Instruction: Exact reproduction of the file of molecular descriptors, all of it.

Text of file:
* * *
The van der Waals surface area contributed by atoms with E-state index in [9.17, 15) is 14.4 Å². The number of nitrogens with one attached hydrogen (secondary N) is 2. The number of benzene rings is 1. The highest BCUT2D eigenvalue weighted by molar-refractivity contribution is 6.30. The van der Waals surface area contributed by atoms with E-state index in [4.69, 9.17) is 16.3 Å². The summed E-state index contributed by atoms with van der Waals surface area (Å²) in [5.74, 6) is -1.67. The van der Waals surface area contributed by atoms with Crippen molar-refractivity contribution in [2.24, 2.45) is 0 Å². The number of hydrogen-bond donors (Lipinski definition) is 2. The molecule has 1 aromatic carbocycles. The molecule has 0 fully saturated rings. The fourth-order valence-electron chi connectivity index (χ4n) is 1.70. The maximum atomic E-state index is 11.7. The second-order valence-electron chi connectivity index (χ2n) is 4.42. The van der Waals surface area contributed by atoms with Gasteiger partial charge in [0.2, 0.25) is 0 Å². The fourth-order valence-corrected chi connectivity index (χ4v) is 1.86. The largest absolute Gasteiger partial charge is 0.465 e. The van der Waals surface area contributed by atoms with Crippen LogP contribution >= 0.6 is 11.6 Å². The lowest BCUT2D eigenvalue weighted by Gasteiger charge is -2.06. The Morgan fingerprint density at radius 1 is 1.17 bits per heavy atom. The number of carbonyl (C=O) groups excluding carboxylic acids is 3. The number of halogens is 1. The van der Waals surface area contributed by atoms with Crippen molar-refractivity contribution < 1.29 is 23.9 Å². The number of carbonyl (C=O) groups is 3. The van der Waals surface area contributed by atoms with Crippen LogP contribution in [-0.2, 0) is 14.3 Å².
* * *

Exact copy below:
The van der Waals surface area contributed by atoms with E-state index in [9.17, 15) is 14.4 Å². The number of nitrogens with one attached hydrogen (secondary N) is 2. The number of benzene rings is 1. The highest BCUT2D eigenvalue weighted by molar-refractivity contribution is 6.30. The van der Waals surface area contributed by atoms with E-state index in [4.69, 9.17) is 16.3 Å². The summed E-state index contributed by atoms with van der Waals surface area (Å²) in [5.74, 6) is -1.67. The van der Waals surface area contributed by atoms with Crippen molar-refractivity contribution in [2.24, 2.45) is 0 Å². The number of hydrogen-bond donors (Lipinski definition) is 2. The molecule has 1 aromatic carbocycles. The molecule has 0 fully saturated rings. The fourth-order valence-electron chi connectivity index (χ4n) is 1.70. The maximum atomic E-state index is 11.7. The second-order valence-electron chi connectivity index (χ2n) is 4.42. The van der Waals surface area contributed by atoms with Gasteiger partial charge in [0.2, 0.25) is 0 Å². The fourth-order valence-corrected chi connectivity index (χ4v) is 1.86. The largest absolute Gasteiger partial charge is 0.465 e. The van der Waals surface area contributed by atoms with Crippen LogP contribution >= 0.6 is 11.6 Å². The lowest BCUT2D eigenvalue weighted by Gasteiger charge is -2.06. The Morgan fingerprint density at radius 1 is 1.17 bits per heavy atom. The number of carbonyl (C=O) groups excluding carboxylic acids is 3. The number of halogens is 1. The van der Waals surface area contributed by atoms with Crippen molar-refractivity contribution < 1.29 is 23.9 Å². The number of carbonyl (C=O) groups is 3. The van der Waals surface area contributed by atoms with Crippen LogP contribution in [-0.2, 0) is 14.3 Å².